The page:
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Story of Varmint's Kitchen Renovation


Varmint
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There is so much cool hardware around these days for pullouts,  lazy susans, slides, etc. that you can do some pretty amzing stuff with lower cabinets that used to have lots of dead space in them and generally look like big giant disasters. Especially stuff in the corners, those twistl out corner shelves coupled with double doors in the corners (I hope you know what I am talking about or that makes no sense :wacko: )

Hafele is a good source for this type of hardware.

Sometimes When You Are Right, You Can Still Be Wrong. ~De La Vega

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Have you considered changing the name of this thread to "Spend Varmint's Renovation Money?"

I think that is a great idea. We could deluge him with all sorts of pictures of stuff he just can't pass up. :laugh:

Linda LaRose aka "fifi"

"Having spent most of my life searching for truth in the excitement of science, I am now in search of the perfectly seared foie gras without any sweet glop." Linda LaRose

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Funny, I came to that same conclusion. I am short. One of the pet peeves I finally noticed while making my kitchen diary was that I hated upper cabinets.

I'm short too, but I like upper cabinets. All that stuff right at eye level (or a little above) so you can see what's in there. Maybe if you've got enough space to put everything under the counter you can get by without the uppers. I don't have the space, but I made sure that I've still got one of my favorite windows to look out from. Even though most of my under-counter cabinets have drawers, stuff can get lost more easily than the uppers. Just my 2 cents.

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This totally opens up the center of the room.  Perhaps too much so, as traffic will walk through the center of the workspace.  Perhaps a small island cabinet might help.  However, this works well in the giant scheme of things.  We'll see.

You could use a worktable instead of an island. Boos has some nice ones. I like the Cucina Laforza, with the simple stainless steel base, or the Cucina Grande, which incorporates drawers, with or without the pot rack. The Flex model would even make up for the fact that you'd have less storage than a traditional island, but any of them would probably cost substantially less than cabinetry.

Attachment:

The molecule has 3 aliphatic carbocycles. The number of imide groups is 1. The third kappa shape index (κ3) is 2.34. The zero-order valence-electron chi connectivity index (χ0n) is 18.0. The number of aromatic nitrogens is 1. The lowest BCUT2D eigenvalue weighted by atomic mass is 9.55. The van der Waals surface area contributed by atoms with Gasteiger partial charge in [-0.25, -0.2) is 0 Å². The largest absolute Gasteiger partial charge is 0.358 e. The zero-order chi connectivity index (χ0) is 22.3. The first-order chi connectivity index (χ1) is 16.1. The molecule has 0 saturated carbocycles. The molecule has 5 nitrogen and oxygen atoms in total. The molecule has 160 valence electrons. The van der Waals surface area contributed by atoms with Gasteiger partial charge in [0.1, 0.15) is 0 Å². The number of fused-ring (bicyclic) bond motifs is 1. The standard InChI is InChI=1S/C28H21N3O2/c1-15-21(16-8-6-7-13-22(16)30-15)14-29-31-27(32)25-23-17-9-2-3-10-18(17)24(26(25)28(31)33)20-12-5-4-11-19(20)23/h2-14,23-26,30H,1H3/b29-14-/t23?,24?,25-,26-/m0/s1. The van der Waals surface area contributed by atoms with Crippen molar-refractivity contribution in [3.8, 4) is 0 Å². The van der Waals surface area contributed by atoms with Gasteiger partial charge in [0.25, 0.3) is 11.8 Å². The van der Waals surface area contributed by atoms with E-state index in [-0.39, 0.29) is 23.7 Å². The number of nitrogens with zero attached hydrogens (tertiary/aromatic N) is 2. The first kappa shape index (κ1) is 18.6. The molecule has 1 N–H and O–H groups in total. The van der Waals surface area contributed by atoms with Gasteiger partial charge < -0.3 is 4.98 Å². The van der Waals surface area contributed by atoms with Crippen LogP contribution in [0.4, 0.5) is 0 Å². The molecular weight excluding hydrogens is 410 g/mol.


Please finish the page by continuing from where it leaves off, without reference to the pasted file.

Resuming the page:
You could re-use it when you do the full renovation, and I think the modern look would work well with what you've got. My brother has been using a Boos table as an island for several years and it still looks great.

That's a great suggestion. Thanks, Blondie!!!

Dean McCord

VarmintBites

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I forgot to post the picture of my cabinetry hardware. What I have is a recessed pull. The problem with this is that the 4 corners are not necessarily flush with the surface of the door. As a result, I've lost 5 or 6 pairs of pants by snagging up on the pulls. If I remove the pulls, then I have a circle bored halfway into the door.

I'd like to find a piece of replacement hardware (temporary, of course) that would essentially be a plate that covers the circle and is the base for a shallow handle. Does that make sense? Anyone know of such hardware?

Dean McCord

VarmintBites

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I'm thinking a little prep sink with its own disposal to the left of the range (in an otherwise useless corner) might be a decent idea.

One other thing is that the backsplash area behind the range should be a brushed stainless sheet. I want to be able to have a foldable and removeable wire rack that's installed onto that stainless sheet. Something that I can remove in a jiffy to tuck into the dishwasher.

Dean McCord

VarmintBites

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The extension of the L'il Varmints' bar should be toward the sink.  That bar is L-shaped, so it extends about 8 inches toward the bottom of the drawing -- not towards the closet.  Also, the load bearing wall is the line between the ovens and the closet, not the new one you just drew.

A few other minor things you may want to add.  Just to the right of the mini-sink sits the wine fridge under the counter.  And to the left of the fridge (from the drawing's orientation) sits a Scotsman ice maker that isn't working well right now!

That's awesome!!!

Does the load bearing wall between between the ovens and the closet extend just to the front of the closet - or does it extend through the area where the dishwasher is? Where does the plumbing for the dishwasher come from? Dave - you're a keeper - :smile: - you should have been an architect. Robyn